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Decades of scientific innovation have led to a decrease in deaths from breast cancer. Of course, surviving longer may have its own challenges. Many of the 3.9 million breast cancer survivors in the United States have long-term effects resulting from both the cancer and its treatment, which can make life more difficult.
One issue, for instance, is cancer-related cognitive decline (CRCD). For years, scientists have recognized that treatment for breast cancer, which may include surgery and possibly one or more systemic therapies (like chemotherapy, targeted therapy, and hormonal therapy), may adversely affect the mind.
Although these treatments kill cancer cells, they may also damage cells and stimulate inflammatory biomarkers to circulate and cross into the brain cells, causing harm.
That damage to the brain can potentially lead to declines in a survivor’s daily functioning, work performance, and social and emotional well-being.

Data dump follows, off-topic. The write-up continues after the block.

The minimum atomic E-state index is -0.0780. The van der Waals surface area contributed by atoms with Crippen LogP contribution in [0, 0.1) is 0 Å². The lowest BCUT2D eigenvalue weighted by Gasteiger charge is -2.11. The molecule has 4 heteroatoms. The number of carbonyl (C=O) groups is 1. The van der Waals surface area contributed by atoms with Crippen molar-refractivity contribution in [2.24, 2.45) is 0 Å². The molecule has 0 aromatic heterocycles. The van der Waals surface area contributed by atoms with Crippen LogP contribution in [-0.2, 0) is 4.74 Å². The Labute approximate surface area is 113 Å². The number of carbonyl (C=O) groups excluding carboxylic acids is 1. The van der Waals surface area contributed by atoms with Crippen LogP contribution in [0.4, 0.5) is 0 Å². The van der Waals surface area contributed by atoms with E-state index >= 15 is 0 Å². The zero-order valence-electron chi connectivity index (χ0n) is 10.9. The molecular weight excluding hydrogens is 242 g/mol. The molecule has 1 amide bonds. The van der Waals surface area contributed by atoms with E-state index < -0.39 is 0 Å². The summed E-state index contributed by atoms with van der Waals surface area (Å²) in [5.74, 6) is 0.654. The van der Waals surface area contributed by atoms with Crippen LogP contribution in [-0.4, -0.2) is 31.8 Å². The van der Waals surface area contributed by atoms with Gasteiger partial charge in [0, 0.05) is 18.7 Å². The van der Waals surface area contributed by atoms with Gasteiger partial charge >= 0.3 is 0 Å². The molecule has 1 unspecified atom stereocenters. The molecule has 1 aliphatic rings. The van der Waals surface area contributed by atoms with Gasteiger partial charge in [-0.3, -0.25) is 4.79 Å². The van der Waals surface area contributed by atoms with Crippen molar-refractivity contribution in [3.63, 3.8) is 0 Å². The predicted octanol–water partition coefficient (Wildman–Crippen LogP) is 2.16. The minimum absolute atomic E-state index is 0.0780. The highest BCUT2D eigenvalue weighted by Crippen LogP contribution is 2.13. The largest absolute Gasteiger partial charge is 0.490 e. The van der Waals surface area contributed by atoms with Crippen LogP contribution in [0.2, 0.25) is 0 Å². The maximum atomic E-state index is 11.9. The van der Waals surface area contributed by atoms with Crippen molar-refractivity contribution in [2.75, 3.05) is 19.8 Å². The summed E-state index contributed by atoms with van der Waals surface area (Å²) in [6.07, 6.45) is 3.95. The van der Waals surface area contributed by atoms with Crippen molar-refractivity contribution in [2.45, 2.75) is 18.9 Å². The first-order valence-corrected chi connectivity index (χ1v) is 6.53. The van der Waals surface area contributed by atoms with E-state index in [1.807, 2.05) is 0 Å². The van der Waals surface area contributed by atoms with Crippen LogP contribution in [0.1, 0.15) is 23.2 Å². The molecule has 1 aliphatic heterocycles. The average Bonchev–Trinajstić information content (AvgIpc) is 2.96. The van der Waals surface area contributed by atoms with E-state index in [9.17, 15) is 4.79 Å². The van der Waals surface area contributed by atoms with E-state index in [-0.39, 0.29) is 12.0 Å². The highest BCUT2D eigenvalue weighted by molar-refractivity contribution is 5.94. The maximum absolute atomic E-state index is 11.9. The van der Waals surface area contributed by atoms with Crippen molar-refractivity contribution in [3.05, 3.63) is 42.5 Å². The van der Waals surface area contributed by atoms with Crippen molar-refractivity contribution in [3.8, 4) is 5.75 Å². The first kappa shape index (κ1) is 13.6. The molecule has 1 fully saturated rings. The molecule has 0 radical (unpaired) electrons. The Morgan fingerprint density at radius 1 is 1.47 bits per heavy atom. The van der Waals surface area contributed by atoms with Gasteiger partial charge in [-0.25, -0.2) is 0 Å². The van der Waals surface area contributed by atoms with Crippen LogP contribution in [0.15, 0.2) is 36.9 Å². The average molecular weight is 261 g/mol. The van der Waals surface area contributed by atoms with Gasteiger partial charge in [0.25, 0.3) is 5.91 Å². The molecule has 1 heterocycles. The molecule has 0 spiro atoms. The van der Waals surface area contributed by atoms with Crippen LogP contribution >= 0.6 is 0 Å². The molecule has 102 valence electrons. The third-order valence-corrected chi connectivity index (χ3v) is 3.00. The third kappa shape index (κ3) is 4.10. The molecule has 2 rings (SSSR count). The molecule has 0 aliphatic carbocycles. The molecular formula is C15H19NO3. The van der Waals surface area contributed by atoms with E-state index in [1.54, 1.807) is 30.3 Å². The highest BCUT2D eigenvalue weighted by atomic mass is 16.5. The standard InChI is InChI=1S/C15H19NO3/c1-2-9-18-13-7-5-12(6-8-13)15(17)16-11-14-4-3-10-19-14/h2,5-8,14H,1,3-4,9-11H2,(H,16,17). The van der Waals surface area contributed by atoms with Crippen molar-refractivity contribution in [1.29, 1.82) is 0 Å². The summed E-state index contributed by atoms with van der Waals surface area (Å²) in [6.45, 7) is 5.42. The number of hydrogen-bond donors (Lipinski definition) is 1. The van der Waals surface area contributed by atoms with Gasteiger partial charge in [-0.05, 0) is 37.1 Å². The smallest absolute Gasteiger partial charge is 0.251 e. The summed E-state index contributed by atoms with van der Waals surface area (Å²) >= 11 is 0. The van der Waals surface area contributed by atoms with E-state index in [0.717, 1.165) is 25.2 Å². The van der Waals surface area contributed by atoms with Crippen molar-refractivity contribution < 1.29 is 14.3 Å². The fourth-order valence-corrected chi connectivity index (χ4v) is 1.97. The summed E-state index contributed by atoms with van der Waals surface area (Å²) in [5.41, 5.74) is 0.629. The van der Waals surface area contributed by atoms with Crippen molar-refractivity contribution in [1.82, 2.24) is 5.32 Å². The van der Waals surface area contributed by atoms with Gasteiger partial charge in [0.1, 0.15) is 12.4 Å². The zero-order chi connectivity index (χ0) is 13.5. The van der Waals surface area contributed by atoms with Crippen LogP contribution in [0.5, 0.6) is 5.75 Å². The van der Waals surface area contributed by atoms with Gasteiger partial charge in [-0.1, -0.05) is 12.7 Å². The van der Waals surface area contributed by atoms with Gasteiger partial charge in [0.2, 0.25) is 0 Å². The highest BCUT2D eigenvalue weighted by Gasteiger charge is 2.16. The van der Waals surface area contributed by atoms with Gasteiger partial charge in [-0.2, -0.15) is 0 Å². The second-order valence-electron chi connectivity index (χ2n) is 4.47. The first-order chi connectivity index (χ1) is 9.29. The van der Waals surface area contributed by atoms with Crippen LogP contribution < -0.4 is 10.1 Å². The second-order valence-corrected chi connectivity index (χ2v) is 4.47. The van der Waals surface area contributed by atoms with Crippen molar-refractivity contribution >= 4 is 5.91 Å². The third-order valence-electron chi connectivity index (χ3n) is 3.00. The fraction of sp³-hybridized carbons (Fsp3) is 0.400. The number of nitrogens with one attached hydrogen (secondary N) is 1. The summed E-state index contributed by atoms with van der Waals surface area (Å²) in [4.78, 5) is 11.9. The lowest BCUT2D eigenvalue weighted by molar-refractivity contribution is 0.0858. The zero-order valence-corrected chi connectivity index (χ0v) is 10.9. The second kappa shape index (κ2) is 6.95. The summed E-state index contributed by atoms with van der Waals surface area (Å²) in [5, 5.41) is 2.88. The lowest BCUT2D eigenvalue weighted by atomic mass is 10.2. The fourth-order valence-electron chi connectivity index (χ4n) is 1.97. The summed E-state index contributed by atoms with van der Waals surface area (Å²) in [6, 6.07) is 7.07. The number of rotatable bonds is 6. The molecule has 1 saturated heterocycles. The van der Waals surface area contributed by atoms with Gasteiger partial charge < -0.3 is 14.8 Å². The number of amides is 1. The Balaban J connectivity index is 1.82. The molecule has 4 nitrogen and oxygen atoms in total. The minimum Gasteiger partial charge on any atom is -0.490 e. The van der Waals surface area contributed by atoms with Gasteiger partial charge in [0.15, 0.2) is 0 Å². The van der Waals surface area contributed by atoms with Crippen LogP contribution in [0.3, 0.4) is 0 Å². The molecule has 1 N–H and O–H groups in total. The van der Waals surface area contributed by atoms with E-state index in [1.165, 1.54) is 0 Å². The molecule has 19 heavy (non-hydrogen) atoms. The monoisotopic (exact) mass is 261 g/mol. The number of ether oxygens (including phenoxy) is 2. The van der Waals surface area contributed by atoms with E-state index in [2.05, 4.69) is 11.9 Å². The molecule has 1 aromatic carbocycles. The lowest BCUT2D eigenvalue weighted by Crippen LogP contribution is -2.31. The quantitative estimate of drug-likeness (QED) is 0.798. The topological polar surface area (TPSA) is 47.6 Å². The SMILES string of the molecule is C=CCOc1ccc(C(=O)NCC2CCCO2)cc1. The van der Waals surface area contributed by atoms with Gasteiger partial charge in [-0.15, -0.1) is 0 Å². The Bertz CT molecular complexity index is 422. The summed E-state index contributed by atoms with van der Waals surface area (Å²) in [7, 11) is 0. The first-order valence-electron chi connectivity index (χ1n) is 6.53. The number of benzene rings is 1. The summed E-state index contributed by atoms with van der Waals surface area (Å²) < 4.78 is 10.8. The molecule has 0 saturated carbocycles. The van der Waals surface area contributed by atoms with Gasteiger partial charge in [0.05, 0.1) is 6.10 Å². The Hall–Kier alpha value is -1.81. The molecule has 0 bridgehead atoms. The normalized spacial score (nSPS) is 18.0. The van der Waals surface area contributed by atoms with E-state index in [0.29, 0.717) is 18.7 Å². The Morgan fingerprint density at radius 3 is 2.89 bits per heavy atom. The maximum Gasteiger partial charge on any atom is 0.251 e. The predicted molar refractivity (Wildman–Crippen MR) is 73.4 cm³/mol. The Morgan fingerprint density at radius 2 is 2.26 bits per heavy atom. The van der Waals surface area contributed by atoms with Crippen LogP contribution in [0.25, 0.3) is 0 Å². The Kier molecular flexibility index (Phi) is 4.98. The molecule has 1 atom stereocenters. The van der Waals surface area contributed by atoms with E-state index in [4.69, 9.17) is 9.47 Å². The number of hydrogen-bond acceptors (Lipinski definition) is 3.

But research about the role of inflammatory markers has had inconsistent findings.
Improve your understanding of these cancer research terms - and others.
The Thinking and Living With Cancer (TLC) study examines the effect of systemic treatments for breast cancer on cognitive decline and quality of life in women age 60 and older.
TLC researchers particularly focus on how cognition (attention, processing speed, learning and memory, and executive function, like filtering distractions and switching tasks) may be affected by genetics, inflammatory biomarkers, sleep, and physical measures like walking speed and grip strength.
Three factors in the design of the TLC study set it apart from previous similar ones. It was one of the first studies to:
From its start in 2010 to its close at the end of 2023, the TLC study will follow an estimated enrollment of 1,700 participants from 6 cancer centers across the United States for up to 5 years.
Participants are divided into 2 approximately equal groups of women ages 60 to 90. One group includes those recently diagnosed with breast cancer, while women in the other group (the control group) are cancer free. Women in both groups were similar in age, education level, and race. None of the women had dementia or a psychiatric or neurological disorder at the beginning of the study.
Results from the TLC study will help improve the quality of care for the growing number of older women with breast cancer by: